The ferry terminal has a small cafe and a money exchange office, but nothing else of interest.
Old Riga is on the UNESCO World Heritage list for its diverse architecture
, which ranges from Gothic to Baroque to Classicism to Art Nouveau. You can spend hours exploring the twisting cobblestone streets and alleyways, viewing historic buildings that have for the most part been restored from bombings during World War II, including the converted Jacob's Barracks, now home to trendy shops and cafes. See the old city wall (which dates from the 13th century and Three Brothers -- Maza Pils, 17, 19 and 21), the oldest stone residences of the city. Street performers and artists are in the various squares. Among the historic churches, the Dome Cathedral (Coma laukums, Tuesday - Friday and Sunday, 11 a.m. - 4 p.m.; Saturday 10 a.m. - 2 p.m.), originally founded in 1211 (it has been destroyed and rebuilt several times), is the largest house of worship in the Baltics and home to one of the largest organs in Europe.
The Art Nouveau buildings
throughout the city serve up an exciting outdoor gallery of architecture. Many of the buildings were designed by Russian architect Mikhail Eisenstein, father of famous Russian filmmaker Sergei Eisenstein ("Battleship Potemkin"), and boast such flamboyant embellishments as half-naked women and lions. A good concentration can be found on Alberta Street. One of the best examples is the house at Stelnieku 4a, built in 1905; now home to the Stockholm School of Economics the building has been carefully restored to show off the flamboyant style including a magnificent circular interior staircase.
The city's Central Market
(Centraltirgus) is interesting not only for its numerous food stalls and the general hustle and bustle, but also for the fact it occupies several huge buildings that were zeppelin hangars during World War I.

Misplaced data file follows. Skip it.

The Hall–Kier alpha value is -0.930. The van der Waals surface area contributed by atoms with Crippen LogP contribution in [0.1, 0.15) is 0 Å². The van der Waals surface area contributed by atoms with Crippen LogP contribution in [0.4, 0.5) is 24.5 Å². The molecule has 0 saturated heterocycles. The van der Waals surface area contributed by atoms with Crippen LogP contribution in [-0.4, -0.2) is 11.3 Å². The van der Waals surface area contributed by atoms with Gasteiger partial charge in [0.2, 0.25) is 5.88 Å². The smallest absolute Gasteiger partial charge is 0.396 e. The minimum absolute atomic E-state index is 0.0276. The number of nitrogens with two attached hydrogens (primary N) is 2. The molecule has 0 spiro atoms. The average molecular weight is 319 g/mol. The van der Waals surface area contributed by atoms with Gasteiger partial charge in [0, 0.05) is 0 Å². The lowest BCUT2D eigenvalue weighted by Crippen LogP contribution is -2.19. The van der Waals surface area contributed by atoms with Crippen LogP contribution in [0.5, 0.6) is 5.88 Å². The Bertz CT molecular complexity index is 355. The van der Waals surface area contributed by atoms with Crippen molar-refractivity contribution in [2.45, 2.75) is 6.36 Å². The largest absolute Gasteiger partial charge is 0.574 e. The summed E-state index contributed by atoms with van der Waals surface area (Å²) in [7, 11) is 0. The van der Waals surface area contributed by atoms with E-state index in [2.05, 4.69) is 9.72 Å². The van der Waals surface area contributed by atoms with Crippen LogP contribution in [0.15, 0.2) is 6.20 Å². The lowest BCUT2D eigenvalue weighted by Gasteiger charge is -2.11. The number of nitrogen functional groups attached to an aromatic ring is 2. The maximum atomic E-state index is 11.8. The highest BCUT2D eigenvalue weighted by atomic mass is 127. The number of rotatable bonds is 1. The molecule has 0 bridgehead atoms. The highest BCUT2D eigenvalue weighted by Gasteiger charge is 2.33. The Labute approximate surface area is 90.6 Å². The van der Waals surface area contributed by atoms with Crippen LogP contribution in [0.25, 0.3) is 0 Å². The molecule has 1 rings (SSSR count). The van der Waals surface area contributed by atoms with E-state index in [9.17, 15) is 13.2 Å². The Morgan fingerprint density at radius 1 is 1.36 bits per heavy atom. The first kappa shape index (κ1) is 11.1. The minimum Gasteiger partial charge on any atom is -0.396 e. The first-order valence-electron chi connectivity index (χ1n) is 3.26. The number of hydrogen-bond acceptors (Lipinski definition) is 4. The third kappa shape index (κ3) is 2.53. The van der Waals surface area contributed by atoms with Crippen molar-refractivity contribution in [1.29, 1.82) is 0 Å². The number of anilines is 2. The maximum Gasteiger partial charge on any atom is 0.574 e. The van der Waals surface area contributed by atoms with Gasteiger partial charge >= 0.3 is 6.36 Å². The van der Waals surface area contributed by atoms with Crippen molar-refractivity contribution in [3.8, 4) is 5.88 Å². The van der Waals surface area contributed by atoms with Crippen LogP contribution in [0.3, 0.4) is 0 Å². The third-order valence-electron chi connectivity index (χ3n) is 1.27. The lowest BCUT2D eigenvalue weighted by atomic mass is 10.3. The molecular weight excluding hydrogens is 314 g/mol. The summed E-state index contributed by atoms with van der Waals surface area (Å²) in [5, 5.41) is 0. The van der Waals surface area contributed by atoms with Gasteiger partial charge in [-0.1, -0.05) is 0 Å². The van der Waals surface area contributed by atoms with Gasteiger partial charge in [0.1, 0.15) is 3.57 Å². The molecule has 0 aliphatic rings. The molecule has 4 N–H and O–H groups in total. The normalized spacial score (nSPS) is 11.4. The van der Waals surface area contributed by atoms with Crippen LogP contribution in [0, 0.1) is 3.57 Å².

Particularly important to Latvians is the Freedom Monument
(Brivibas and Raina, on the edge of Old Riga). An honor guard patrols the area and Latvians place flowers at the base of the monument, an act for which they may have ended up in Siberia during Soviet times. Nearby in the park known as Bastion Hill are memorial stones to five people killed by Soviet troops during the crackdowns in January 1991, right before the country's liberation.
If there is one must-do museum it is The Museum of the Occupation of Latvia
(Stelnieku laukums 1; summer hours 11 a.m. - 6 p.m., daily). It's housed in an ugly, Soviet-built structure that was once a space honoring the Latvian Red Riflemen, and explains what life was like under the Nazis and Soviets in sometimes graphic, heart-wrenching detail. Exhibits explore the murder of 90 percent of the Latvian Jewish population by the Nazis and the deportation of tens of thousands of Latvians to the Soviet gulag. There are also exhibits on the fight for Latvian independence.
On the edge of the city (about 7.5 miles from the city center) the Open Air Ethnographic Museum